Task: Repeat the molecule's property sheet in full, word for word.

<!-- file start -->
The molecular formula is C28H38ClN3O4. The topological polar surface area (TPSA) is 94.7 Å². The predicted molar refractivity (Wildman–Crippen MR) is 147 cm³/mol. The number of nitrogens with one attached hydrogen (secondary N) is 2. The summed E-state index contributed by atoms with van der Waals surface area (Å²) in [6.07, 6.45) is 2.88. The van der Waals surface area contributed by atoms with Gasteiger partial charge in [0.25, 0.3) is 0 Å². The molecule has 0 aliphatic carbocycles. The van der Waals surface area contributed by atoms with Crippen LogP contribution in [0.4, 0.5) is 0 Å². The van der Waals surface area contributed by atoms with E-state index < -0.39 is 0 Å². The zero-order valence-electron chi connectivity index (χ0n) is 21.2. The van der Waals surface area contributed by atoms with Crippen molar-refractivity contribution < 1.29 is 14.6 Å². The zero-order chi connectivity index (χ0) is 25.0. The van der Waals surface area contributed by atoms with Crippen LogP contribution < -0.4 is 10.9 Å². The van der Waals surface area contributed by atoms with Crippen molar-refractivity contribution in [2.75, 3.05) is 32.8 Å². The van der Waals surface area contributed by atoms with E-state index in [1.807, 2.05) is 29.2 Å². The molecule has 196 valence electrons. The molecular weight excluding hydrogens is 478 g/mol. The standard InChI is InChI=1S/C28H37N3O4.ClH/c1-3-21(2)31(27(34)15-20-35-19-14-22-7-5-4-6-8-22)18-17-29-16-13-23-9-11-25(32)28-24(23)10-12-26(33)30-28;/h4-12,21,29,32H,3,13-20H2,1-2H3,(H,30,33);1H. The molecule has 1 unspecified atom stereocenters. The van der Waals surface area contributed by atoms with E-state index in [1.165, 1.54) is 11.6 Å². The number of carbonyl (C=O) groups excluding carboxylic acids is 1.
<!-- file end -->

The molecular formula is C28H38ClN3O4. The topological polar surface area (TPSA) is 94.7 Å². The predicted molar refractivity (Wildman–Crippen MR) is 147 cm³/mol. The number of nitrogens with one attached hydrogen (secondary N) is 2. The summed E-state index contributed by atoms with van der Waals surface area (Å²) in [6.07, 6.45) is 2.88. The van der Waals surface area contributed by atoms with Gasteiger partial charge in [0.25, 0.3) is 0 Å². The molecule has 0 aliphatic carbocycles. The van der Waals surface area contributed by atoms with Crippen LogP contribution in [0.4, 0.5) is 0 Å². The van der Waals surface area contributed by atoms with E-state index < -0.39 is 0 Å². The zero-order valence-electron chi connectivity index (χ0n) is 21.2. The van der Waals surface area contributed by atoms with Crippen molar-refractivity contribution < 1.29 is 14.6 Å². The zero-order chi connectivity index (χ0) is 25.0. The van der Waals surface area contributed by atoms with Crippen LogP contribution < -0.4 is 10.9 Å². The van der Waals surface area contributed by atoms with Crippen molar-refractivity contribution in [2.75, 3.05) is 32.8 Å². The van der Waals surface area contributed by atoms with E-state index in [1.807, 2.05) is 29.2 Å². The molecule has 196 valence electrons. The molecular weight excluding hydrogens is 478 g/mol. The standard InChI is InChI=1S/C28H37N3O4.ClH/c1-3-21(2)31(27(34)15-20-35-19-14-22-7-5-4-6-8-22)18-17-29-16-13-23-9-11-25(32)28-24(23)10-12-26(33)30-28;/h4-12,21,29,32H,3,13-20H2,1-2H3,(H,30,33);1H. The molecule has 1 unspecified atom stereocenters. The van der Waals surface area contributed by atoms with E-state index in [1.165, 1.54) is 11.6 Å². The number of carbonyl (C=O) groups excluding carboxylic acids is 1.